From August 22-28, 2011, a delegation representing the Euro-Mediterranean Human Rights Network (EMHRN) conducted a fact-finding mission in Turkey to assess the situation of Syrian refugees in Turkey and examine the circumstances under which they fled their country.
The refugees, who arrived in large numbers since the eruption of violence in Syria mid-March, have either witnessed or personally suffered major human rights violations and they continue to fear for their lives should they return to their country.
The EMHRN continues to strongly condemn the Syrian government for its deadly crackdown and excessive use of force on pro-democracy demonstrators in Syria that has killed more than 2,700 people and led to the arrest and torture of hundreds more.
The EMHRN acknowledges the Turkish Government’s humane handling of the thousands of Syrian refugees, and the efficient accommodation it has offered them.
However, EMHRN reiterates that providing full protection to the people coming from Syria seeking asylum in Turkey is not only a humanitarian imperative but a legal obligation under international refugee law and international human rights law.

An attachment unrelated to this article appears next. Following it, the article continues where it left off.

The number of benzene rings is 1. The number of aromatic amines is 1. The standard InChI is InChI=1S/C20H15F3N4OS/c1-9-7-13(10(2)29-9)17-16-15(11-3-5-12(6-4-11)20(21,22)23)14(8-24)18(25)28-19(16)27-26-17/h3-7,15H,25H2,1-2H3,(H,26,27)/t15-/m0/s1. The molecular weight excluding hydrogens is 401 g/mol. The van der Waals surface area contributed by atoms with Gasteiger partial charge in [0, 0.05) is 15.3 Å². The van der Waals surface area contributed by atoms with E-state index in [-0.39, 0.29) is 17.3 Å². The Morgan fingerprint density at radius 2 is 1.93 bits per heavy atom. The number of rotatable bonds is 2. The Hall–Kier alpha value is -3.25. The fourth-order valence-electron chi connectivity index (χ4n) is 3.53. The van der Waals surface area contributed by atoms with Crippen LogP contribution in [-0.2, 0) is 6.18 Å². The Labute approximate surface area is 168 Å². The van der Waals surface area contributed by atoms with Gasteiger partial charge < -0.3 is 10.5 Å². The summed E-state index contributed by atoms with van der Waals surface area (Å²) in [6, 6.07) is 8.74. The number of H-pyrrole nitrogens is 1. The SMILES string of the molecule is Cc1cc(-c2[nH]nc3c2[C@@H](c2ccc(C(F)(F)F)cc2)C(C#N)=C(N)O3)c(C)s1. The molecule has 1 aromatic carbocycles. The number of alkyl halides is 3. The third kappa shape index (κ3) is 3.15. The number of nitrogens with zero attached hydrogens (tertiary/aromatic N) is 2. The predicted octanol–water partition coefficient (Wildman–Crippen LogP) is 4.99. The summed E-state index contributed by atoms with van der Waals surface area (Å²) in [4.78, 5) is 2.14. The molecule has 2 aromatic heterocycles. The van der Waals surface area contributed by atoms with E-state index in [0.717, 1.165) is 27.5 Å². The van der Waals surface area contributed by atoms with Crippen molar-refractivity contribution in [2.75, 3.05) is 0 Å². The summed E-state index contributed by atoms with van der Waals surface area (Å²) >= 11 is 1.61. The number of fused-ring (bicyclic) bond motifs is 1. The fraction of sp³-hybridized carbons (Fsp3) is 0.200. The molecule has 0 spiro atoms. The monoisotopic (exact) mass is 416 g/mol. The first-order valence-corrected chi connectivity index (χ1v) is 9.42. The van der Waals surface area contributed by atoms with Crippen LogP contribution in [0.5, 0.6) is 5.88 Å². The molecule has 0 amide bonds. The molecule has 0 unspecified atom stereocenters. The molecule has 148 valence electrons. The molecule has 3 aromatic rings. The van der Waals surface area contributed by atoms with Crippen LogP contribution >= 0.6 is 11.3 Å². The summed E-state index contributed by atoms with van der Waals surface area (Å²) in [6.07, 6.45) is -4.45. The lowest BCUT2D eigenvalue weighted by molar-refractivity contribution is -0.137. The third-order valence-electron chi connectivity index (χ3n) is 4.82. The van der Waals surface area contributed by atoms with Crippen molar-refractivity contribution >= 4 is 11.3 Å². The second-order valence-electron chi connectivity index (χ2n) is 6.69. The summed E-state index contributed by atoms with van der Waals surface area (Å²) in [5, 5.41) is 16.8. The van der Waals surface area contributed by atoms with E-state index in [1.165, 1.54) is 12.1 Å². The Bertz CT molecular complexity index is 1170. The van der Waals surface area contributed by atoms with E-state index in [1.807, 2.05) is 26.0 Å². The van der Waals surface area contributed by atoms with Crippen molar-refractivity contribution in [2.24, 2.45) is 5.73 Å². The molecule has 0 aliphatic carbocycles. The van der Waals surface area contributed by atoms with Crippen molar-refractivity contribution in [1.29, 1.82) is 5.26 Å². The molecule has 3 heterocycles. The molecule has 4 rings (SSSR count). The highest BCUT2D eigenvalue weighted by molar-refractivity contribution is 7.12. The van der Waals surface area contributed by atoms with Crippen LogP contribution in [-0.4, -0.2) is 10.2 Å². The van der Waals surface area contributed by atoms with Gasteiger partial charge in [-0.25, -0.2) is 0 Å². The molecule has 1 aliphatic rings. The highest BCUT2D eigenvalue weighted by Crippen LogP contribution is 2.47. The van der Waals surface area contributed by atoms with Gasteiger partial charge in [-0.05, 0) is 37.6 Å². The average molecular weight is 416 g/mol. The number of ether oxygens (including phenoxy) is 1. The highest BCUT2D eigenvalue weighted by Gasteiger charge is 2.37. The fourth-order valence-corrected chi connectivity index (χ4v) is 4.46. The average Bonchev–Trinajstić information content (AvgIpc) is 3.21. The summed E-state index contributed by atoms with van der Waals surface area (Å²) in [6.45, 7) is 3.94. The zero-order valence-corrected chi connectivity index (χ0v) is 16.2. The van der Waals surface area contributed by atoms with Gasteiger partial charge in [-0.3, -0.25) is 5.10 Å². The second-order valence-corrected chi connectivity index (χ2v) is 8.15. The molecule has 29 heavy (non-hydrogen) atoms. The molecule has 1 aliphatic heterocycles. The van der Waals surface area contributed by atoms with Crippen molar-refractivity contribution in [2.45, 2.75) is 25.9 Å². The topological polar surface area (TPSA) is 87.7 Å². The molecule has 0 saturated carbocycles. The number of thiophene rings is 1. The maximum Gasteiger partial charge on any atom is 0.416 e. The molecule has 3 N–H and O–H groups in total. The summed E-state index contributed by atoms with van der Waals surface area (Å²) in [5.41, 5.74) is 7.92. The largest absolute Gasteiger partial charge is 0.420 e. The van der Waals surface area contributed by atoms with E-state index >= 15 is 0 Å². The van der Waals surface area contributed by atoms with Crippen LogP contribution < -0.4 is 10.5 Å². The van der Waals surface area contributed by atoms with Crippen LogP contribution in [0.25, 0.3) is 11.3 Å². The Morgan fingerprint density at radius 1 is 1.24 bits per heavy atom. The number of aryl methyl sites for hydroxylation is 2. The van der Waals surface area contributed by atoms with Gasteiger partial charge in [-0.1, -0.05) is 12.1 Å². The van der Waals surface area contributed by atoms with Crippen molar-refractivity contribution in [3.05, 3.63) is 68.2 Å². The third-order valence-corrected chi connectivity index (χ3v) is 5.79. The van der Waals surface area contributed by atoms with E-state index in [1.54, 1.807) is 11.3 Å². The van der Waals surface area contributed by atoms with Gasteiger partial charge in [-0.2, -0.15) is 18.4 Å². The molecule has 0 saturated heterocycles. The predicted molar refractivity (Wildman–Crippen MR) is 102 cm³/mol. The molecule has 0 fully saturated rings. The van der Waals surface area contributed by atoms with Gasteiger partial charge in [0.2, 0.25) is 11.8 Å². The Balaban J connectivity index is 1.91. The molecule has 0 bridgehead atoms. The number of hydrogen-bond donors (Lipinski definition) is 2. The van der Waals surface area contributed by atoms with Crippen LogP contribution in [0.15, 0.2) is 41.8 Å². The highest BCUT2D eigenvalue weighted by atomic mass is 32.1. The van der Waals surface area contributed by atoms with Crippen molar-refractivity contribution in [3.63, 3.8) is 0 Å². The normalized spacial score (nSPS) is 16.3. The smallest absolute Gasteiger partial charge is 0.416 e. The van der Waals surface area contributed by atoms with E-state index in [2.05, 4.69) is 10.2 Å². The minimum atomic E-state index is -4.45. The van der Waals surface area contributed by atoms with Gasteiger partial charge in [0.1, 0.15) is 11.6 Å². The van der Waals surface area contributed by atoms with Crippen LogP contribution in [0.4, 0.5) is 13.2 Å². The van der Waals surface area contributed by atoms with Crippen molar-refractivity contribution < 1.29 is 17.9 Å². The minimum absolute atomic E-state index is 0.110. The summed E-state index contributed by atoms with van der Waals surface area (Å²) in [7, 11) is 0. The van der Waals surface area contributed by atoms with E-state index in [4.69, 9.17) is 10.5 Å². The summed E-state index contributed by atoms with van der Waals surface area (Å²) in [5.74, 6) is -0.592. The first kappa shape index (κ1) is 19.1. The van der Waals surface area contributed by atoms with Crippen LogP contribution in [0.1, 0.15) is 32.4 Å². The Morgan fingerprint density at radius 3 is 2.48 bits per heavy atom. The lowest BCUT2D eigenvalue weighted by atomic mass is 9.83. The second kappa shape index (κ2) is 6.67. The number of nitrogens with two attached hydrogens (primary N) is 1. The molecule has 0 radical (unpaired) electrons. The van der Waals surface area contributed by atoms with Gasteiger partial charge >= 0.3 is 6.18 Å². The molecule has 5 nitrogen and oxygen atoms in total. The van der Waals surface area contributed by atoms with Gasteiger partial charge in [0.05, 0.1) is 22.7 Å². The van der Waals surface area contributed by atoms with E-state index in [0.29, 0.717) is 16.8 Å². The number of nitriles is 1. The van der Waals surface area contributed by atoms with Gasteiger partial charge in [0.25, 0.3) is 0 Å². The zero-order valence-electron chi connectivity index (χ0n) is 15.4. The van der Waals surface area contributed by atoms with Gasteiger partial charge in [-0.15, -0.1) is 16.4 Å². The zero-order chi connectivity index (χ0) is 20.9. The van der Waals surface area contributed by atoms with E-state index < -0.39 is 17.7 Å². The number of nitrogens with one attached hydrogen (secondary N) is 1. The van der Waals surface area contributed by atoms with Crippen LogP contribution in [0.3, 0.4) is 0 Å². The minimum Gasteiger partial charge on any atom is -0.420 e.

As “guests” of the Turkish State, the Syrian refugees may enjoy de facto protection but their status is open to interpretation and to revocation. It lacks the minimum guarantees that the full application of the 1994 Turkish Asylum Regulations would provide.
In spite of the many shortcomings of the Turkish regular asylum system under which non-European asylum seekers are only entitled to temporary asylum, allowing Syrian nationals who wish to register as asylum seekers by the Governorship and the UNHCR would provide a clearer status and clearer legal protection against refoulement. It would also entitle refugees to being issued an ID card and a temporary residence permit.
With the Syrian crisis intensifying every week, and the likelihood that the refugees will be unable to return home in the near future, EMHRN urges therefore the Turkish government to reconsider the “guest” status provided to the refugees and to allow them to register as “asylum seekers”.
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